Twice a year, Ethanol Producer Magazine publishes an updated Fuel Ethanol Plant Map, which includes information about both existing ethanol plants and projects under development. The latest plant map—mailed with the May issue—shows a steady, small increase in capacity among U.S. ethanol plants. A year ago, the map showed 14.31 billion gallons in capacity, which grew by about 3 percent by the fall map, and by another 3 percent from fall to this spring―it now shows 15.19 billion gallons. To clarify, this number includes idled plants, a few of which have been idled for well over a year. Plants stay on the map until it has been verified the facility has been dismantled.
Much of that capacity creep is occurring in the 10 top producing states, which saw a 330 MMgy increase in capacity from spring to fall ’11 and another 201 MMgy increase from last fall to this spring, a 2.7 percent and 1.6 percent increase respectively. The total increase from a year ago to last fall was 436 million gallons and from fall to this spring, 439 million gallons. From the 2011 spring map to the 2012 spring map only two ethanol plants came online. Both Aventine Renewable Energy-Mount Vernon LLC and Hereford Renewable Energy LLC are plants for which construction had been halted and started up again. The remaining capacity increases can be accounted for as ethanol producers ratchet up production numbers with efficiency gains.
The list of U.S. plants under construction went though some changes from the fall plant map to the current plant map. Aventine’s Aurora West facility was listed as under construction. The plant was completed but not commissioned, and as construction is no longer active at the site, it was flipped to the proposed plant list. Of the three remaining starch/sugar plants on the under construction list, AltEn LLC and Aventine/Riverland Biofuels facilities, both previously operated, are now under new ownership and work is ongoing to upgrade and restart them. Renewable Energy Technologies LLC, on the other hand, a 2.2 MMgy beverage, food processing waste-to-ethanol facility is a brand-new facility expected to come online this summer.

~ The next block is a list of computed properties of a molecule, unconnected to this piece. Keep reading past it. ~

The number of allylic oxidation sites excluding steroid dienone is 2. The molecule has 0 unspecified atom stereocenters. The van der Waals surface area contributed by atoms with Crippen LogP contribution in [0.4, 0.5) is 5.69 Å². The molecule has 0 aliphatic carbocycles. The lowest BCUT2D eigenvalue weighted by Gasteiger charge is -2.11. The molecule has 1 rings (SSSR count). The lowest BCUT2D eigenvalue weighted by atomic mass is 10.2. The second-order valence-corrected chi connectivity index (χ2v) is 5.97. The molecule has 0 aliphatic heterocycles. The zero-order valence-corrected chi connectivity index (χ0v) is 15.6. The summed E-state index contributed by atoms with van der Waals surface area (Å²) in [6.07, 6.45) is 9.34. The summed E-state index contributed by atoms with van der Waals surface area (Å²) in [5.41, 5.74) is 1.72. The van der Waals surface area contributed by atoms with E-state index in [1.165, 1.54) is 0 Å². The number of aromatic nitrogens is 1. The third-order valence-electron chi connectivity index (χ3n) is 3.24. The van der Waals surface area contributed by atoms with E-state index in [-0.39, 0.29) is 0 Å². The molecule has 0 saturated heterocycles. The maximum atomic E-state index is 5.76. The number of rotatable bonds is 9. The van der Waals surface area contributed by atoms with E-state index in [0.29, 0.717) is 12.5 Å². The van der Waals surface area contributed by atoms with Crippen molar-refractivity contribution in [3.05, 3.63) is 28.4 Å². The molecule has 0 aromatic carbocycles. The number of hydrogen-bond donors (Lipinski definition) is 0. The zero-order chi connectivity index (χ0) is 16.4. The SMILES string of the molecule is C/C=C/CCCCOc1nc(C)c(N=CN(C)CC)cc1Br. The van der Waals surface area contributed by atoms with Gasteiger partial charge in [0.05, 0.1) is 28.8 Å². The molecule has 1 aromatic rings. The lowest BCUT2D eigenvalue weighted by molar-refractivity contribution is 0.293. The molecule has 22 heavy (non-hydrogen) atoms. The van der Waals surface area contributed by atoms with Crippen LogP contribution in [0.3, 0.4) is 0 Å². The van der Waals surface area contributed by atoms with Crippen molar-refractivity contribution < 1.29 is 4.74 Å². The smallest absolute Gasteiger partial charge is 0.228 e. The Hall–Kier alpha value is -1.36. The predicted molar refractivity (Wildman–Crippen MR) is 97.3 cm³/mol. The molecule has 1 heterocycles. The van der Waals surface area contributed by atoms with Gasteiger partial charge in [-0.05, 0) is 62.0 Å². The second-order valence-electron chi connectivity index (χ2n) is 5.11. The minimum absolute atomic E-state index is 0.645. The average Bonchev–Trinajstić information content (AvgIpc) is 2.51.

Archer Daniels Midland Co. takes the lead in top ethanol producers once again, reporting 1.72 billion gallons of production capacity. ADM doesn’t report individual plant capacities, so the plant map reflects a total number rather than individual plant capacities. ADM’s capacity includes its rather substantial maximum wet mill capacity, where presumably a large portion of the starch fraction is converted to products other than ethanol.
Given that unknown ADM fuel ethanol number, Poet LLC will most likely continue to carry the standard as the nation’s largest dry mill ethanol producer at 1.699 billion gallons. Third largest is Valero Renewable Fuels at 1.2 billion gallons and fourth is Green Plains Renewable Energy at 740 MMgy. If you add the capacity of the 78 ethanol plans run by the top 10 producers, it comprises half the U.S. ethanol industry’s capacity, or 7.54 billion gallons.
Corn still leads the pack in first-generation ethanol plants under development, feeding 861 million gallons of corn-only plants and another 250 million gallons using corn and stover and other cellulosic feedstocks. In cellulosic ethanol project development, all forms of woody biomass lead the feedstock choice at 174 MMgy of the existing, under construction and proposed projects on the spring map, or roughly 42 percent. Corn stover and cobs and municipal solid waste are the next most popular at about 20 percent each, or 80 MMgy and 78 MMgy respectively. —Susanne Retka Schill, Holly Jessen